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Baklava Dessert: The Most Famous Middle Eastern Dessert

Who invented the baklava pastry can be a topic of hot debate. The Greeks and Turkish will argue over the ownership of the sweet baklava dessert. But, the truth is the Byzantine (or Eastern Roman) Empire heavily influenced both cuisines. So, with that out of the way we can look at the food itself. Today, we’ll explore some variations of the popular pastry. We’ll also show you where you can find them!

Baklava is made from layers of filo pastry that are filled with nuts and sweet syrup. Once baked, we coat them in more syrup or honey. Finally, we top them with finely chopped nuts for extra crunch. Either cut into triangles or diamonds, sometimes they feature just one nut type. Other times, they contain multiple nuts. Generally, the regional variations are as follows:

  • Afghanistan: crushed pistachios on top
  • Armenia: (called paklava) cinnamon and cloves
  • Azerbaijan: (also called paklava) covered with almonds or walnuts
  • Albania: filled with walnuts, the dough sometimes includes egg yolks
  • Black Sea: hazelnuts
  • Bosnia: walnuts and cloves
  • Bulgaria: walnuts and honey syrup, sometimes pistachio
  • Cyprus: covered in crushed pistachios
  • Egypt: walnuts and sugar syrup
  • Greece: almonds or walnuts, plus honey and cinnamon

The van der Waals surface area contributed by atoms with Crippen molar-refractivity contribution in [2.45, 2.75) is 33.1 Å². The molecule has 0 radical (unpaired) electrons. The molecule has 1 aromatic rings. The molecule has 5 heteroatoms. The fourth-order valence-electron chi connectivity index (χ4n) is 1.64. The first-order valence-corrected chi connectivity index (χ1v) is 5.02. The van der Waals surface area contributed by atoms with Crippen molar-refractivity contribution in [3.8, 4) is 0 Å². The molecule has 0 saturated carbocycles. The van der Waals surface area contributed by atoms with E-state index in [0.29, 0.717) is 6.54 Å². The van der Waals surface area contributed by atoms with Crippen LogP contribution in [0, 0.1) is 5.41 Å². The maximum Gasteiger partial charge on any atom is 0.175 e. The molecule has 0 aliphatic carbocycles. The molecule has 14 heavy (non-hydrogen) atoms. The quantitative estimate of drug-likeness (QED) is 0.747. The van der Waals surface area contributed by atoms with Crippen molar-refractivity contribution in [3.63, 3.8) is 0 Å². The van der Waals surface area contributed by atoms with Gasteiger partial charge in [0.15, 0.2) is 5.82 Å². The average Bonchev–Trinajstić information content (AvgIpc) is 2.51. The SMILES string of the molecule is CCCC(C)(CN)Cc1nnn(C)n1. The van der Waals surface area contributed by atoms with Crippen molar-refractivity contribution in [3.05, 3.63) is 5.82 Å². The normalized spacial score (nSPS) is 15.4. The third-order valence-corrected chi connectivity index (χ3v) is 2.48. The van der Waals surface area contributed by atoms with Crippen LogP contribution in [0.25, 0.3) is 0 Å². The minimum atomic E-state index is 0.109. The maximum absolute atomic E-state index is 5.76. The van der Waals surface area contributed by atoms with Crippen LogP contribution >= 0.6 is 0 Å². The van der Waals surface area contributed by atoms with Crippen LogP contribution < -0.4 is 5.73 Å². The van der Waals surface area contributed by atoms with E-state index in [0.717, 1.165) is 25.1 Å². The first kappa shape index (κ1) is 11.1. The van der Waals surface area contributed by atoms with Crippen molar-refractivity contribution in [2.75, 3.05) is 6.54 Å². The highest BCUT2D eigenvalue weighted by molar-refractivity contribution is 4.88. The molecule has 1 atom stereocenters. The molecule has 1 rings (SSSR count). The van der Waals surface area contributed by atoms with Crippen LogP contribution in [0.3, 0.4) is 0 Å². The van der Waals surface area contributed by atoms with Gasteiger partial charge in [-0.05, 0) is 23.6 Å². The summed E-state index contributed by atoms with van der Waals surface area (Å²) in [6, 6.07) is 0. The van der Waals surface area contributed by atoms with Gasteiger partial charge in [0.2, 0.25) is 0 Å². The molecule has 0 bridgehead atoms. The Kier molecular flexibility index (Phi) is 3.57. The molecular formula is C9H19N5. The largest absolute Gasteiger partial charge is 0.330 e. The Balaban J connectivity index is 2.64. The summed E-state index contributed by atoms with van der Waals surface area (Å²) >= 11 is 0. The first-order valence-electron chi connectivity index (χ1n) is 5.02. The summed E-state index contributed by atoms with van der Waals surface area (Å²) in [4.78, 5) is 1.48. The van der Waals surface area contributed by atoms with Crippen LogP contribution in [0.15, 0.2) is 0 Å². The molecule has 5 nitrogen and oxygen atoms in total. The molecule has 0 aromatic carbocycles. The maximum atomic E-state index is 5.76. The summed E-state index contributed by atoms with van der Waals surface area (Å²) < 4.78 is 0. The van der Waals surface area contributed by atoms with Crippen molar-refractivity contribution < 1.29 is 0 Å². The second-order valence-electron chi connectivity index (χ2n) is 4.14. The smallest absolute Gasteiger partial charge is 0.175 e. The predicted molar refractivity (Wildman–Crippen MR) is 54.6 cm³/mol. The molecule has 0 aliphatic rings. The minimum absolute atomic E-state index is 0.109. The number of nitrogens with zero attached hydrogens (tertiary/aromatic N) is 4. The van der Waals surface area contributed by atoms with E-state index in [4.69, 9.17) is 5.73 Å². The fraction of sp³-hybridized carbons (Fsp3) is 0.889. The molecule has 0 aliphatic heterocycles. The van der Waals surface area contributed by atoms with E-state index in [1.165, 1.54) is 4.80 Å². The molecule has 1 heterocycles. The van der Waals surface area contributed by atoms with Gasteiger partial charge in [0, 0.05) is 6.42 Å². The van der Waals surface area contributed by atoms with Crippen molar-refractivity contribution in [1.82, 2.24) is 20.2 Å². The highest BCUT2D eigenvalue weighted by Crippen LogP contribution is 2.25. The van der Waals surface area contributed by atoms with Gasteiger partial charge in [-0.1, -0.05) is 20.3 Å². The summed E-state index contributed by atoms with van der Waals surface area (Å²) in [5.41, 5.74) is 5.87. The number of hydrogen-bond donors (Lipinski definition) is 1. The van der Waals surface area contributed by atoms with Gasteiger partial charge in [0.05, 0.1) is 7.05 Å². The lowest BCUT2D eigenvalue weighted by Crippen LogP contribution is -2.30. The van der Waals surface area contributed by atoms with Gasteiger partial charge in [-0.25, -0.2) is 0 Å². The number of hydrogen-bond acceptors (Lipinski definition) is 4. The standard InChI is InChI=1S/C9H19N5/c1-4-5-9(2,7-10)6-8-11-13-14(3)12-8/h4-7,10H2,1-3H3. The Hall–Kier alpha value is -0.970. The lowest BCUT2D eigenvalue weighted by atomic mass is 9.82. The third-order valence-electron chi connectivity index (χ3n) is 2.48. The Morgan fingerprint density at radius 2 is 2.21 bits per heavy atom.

• Iran: smaller and drier, with rose water
  • Israel: pistachios, walnuts, hazelnuts, and almonds, plus sweet butter, sugar, cinnamon, and citrus syrup
  • Jordan: pistachios plus sugar or honey syrup
  • Lebanon: pistachios, walnuts, cashews, pine nuts, and almonds, with orange blossom, rosewater syrup, or lemon juice 
  • Syria: butter, walnuts, and sugar syrup
  • And finally, Turkey: pistachios, walnuts, almonds, and kaymak (a type of cream)
The Famous Antep Baklava

Special mention goes out to Gaziantep, a city in Turkey famous for its pistachio baklava. Introduced to Gaziantep by Damascus in 1871, a geographical indication for Antep Baklava was even registered with Turkey’s patent institute! Think Champagne and the northeast region of France. Additionally, in Gaziantep, they use only locally grown pistachios and feature no added ingredients like cinnamon or rosewater that are sometimes present in other regional versions.

However, you don’t have to travel all the way to Gaziantep to find delicious baklava dessert. Unfortunately, until we can go to Turkey and taste the Antep Baklava for ourselves, let our dessert repository show you where to find locally made baklava pastry that’s deliciously sticky from honey and syrup.

Baklava Blog Image. Image du Blog Baklava.

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